Whatever course you decide upon, there is always someone to tell you that you are wrong. There are always difficulties arising which tempt you to believe your critics are right. To map out a course of action and follow it to an end requires...courage.
-
Ralph Waldo Emerson

Thursday, April 16, 2009

Inagiku

Karl Back again. So I didn’t have a lot of time to update during the second half of my trip, or really any of it for that matter. During the twenty something days that I was in the region, I think I got to bed before 2 am less than 5 times. But I promised to share a little more, so just like the last time, I will post a few retroactively. I also did not want to leave the impression from my last post that I did not enjoy my culinary experiences in Singapore. To the contrary, with few exceptions, I thoroughly enjoyed the food here. First up- Singapore dining redeems itself at Inagiku. This is a vary nice Japanese restaurant in one of Singapore’s many shopping malls. (I’m told that shopping is the national pastime of Singapore)

A starter of Tuna, Tuna belly, and Salmon Sashimi. Yes there was more on this tray before I remembered to get out my camera. Give me a break here. We were hungry!


The senior chef at Inagiku is Chef Eric. Again, not his given name. From my vantage point Chef Eric seems like a large fellow by Singaporean standards. He looks to be about 5’10” and probably weighs in at about 190 – 200 pounds. He obviously takes his profession very seriously and really enjoys cooking. He also is good friends with my host in country, Joshua.

Although this is a pretty expensive restaurant, Josh tells me the trick is to not order from the menu. When you do that you are locked in to the prices as listed. We walk in and greet Eric, and Joshua says “make us whatever you like.” Now I don’t know if such an approach would have worked for me had I been on my own. I think Josh and Eric have actually taken their families on vacations together. It’s good to have connections. Like I’ve said before, when traveling to foreign places, having a local to rely on is the only way to go.
This was a teppanyaki setting, it is commonly called Hibachi in the states. This is where there is a large bar style table that is directly in front of a large flat griddle surface. The chef (Erik) stands at the griddle and cooks the food in front of the dinner party. The difference here is that where in the US, the chef concentrates on showmanship (tossing food around and juggling knives) here it’s all about the quality of the food. Every Hibachi place I’ve been to in the states, the show is phenomenal (aside from the occasional dropped knife, or shrimp that misses the plate) but all the food just tastes like teriyaki sauce. At Inagaku the food is prepared with little fanfare, and carefully plated at the grille before being brought to each patron. This is where the added bonus of knowing the chef comes in. Just as with my trip to Madrid last year, because I was with a friend of the restaurant, I was treated like a friend of the restaurant. First off, the food just kept on coming. I have no idea how many courses were served. I think I lost count at 7. Second, most of the dishes were not on the menu. With each dish, Chef Eric’s assistant plated the course and brought it to us, then Eric walked out from behind the grill and described every item on the plate. A soft spoken man, he almost whispered the description as he leaned over the table and pointed out each part. “These are fresh prawns, that I’ve cooked in a so and so style. And what you have here is a plum sauce that I’ve been working on. Tell me what you think of this one, I’ve not served this before.”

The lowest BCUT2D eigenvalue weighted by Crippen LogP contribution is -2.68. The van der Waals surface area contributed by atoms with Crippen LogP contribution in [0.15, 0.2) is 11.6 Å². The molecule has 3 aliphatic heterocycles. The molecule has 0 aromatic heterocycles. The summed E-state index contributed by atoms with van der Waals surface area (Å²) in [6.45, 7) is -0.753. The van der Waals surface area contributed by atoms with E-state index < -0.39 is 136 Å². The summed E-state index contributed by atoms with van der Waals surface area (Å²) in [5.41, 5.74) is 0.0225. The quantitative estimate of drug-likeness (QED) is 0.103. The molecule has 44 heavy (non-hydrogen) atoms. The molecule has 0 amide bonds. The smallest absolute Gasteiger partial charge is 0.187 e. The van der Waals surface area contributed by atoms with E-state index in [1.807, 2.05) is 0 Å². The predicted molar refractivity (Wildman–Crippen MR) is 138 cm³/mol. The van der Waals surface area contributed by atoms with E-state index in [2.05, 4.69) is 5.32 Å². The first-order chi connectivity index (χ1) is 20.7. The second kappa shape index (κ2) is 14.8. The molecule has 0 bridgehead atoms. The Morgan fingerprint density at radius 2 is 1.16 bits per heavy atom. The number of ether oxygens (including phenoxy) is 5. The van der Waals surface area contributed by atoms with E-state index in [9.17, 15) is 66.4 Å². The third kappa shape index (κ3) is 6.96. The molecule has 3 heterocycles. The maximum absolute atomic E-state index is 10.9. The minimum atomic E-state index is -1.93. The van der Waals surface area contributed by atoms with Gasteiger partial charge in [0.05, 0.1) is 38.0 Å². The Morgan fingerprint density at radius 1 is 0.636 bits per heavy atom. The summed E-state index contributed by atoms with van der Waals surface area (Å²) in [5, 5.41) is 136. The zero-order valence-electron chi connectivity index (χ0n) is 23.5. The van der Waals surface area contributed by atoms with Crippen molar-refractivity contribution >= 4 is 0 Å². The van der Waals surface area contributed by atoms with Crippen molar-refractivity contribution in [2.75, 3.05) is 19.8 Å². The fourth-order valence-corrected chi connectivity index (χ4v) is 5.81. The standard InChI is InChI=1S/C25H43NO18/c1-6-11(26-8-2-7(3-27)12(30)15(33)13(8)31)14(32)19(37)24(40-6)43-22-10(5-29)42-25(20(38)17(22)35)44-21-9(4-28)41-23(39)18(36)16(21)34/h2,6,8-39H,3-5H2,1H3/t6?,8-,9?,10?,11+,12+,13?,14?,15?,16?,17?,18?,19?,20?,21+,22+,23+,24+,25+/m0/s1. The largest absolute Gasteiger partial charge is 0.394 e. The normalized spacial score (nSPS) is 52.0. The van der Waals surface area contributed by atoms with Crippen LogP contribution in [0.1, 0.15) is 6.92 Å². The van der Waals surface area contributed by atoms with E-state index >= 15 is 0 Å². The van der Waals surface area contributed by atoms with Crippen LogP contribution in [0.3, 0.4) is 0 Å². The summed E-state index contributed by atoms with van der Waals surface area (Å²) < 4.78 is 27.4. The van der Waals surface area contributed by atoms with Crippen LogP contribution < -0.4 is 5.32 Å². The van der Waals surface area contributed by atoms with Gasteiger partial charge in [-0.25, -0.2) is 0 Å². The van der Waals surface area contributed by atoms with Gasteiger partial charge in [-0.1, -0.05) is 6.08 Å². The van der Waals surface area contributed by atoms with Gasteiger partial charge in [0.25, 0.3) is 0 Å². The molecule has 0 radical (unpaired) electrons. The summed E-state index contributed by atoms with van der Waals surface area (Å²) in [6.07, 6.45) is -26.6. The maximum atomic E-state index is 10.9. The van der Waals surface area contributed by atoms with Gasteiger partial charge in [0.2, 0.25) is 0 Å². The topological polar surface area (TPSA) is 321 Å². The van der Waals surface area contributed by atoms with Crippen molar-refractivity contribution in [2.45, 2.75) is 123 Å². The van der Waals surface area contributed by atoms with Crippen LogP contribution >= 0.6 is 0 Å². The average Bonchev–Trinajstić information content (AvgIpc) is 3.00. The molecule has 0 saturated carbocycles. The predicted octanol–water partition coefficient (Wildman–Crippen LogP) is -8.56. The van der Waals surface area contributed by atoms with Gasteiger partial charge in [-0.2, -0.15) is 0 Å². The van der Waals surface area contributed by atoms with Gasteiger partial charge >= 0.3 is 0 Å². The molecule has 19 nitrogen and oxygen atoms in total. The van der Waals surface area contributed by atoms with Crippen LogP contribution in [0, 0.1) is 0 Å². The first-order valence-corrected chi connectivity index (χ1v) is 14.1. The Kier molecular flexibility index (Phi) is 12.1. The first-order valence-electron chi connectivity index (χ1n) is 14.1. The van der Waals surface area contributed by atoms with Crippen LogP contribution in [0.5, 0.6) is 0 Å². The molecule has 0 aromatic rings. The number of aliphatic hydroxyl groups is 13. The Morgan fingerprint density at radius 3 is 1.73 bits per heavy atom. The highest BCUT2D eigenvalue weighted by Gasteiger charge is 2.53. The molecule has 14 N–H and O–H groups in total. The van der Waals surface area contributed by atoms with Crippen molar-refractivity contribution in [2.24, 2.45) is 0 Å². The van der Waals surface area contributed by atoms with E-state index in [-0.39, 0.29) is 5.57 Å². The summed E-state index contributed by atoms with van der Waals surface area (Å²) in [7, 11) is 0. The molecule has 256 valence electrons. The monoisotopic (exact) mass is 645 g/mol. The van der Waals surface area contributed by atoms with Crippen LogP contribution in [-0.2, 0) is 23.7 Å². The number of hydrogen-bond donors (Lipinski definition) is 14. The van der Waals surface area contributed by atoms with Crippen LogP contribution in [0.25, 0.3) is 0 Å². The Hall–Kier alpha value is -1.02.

Absolutely unbelievable. We had Tuna, Salmon, Scallops, Prawns, Beef, some sort of clam... I didn’t even like scallops when I walked into this place. When I was served a dish that included them I quietly asked Joshua if he wanted mine, because “I don’t care for scallops.” He said, “Try this one first.” Wow, that was unlike anything I had ever had before. I decided to retract my offer, to Joshua’s delight. But it was just so much food. By the end I was really just eating to indulge the chef, he was obviously showing off at this point. But everything was just so good. Total price was roughly $100 US per person. This is much more than I ever pay in my private life, but based on the menu prices that I saw before Josh “ordered”, this meal would have easily been about $250 each had it been available in the menu. Always travel with a local.

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